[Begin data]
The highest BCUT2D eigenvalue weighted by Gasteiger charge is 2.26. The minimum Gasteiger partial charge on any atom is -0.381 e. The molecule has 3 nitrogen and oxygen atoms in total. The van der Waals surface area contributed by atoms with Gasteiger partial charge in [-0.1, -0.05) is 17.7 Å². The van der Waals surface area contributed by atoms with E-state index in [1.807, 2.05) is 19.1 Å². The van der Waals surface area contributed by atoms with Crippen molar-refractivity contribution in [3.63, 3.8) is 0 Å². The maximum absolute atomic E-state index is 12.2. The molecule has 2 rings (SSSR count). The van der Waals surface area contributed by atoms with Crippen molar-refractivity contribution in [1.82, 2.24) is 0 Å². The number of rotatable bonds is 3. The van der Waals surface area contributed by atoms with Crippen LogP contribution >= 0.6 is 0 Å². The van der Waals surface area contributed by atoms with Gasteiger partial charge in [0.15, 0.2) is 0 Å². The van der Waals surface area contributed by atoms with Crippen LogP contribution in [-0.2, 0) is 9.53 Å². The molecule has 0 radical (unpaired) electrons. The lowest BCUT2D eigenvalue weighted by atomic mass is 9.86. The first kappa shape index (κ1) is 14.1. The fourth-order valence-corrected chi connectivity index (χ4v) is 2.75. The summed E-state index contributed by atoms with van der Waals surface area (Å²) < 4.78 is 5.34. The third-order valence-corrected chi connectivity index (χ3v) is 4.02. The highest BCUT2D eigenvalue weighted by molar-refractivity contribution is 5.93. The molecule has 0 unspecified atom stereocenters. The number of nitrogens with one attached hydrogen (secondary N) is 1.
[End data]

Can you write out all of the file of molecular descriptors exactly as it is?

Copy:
The highest BCUT2D eigenvalue weighted by Gasteiger charge is 2.26. The minimum Gasteiger partial charge on any atom is -0.381 e. The molecule has 3 nitrogen and oxygen atoms in total. The van der Waals surface area contributed by atoms with Gasteiger partial charge in [-0.1, -0.05) is 17.7 Å². The van der Waals surface area contributed by atoms with E-state index in [1.807, 2.05) is 19.1 Å². The van der Waals surface area contributed by atoms with Crippen molar-refractivity contribution in [3.63, 3.8) is 0 Å². The maximum absolute atomic E-state index is 12.2. The molecule has 2 rings (SSSR count). The van der Waals surface area contributed by atoms with Crippen molar-refractivity contribution in [1.82, 2.24) is 0 Å². The number of rotatable bonds is 3. The van der Waals surface area contributed by atoms with Crippen LogP contribution >= 0.6 is 0 Å². The van der Waals surface area contributed by atoms with Gasteiger partial charge in [0.15, 0.2) is 0 Å². The van der Waals surface area contributed by atoms with Crippen LogP contribution in [-0.2, 0) is 9.53 Å². The molecule has 0 radical (unpaired) electrons. The lowest BCUT2D eigenvalue weighted by atomic mass is 9.86. The first kappa shape index (κ1) is 14.1. The fourth-order valence-corrected chi connectivity index (χ4v) is 2.75. The summed E-state index contributed by atoms with van der Waals surface area (Å²) < 4.78 is 5.34. The third-order valence-corrected chi connectivity index (χ3v) is 4.02. The highest BCUT2D eigenvalue weighted by molar-refractivity contribution is 5.93. The molecule has 0 unspecified atom stereocenters. The number of nitrogens with one attached hydrogen (secondary N) is 1.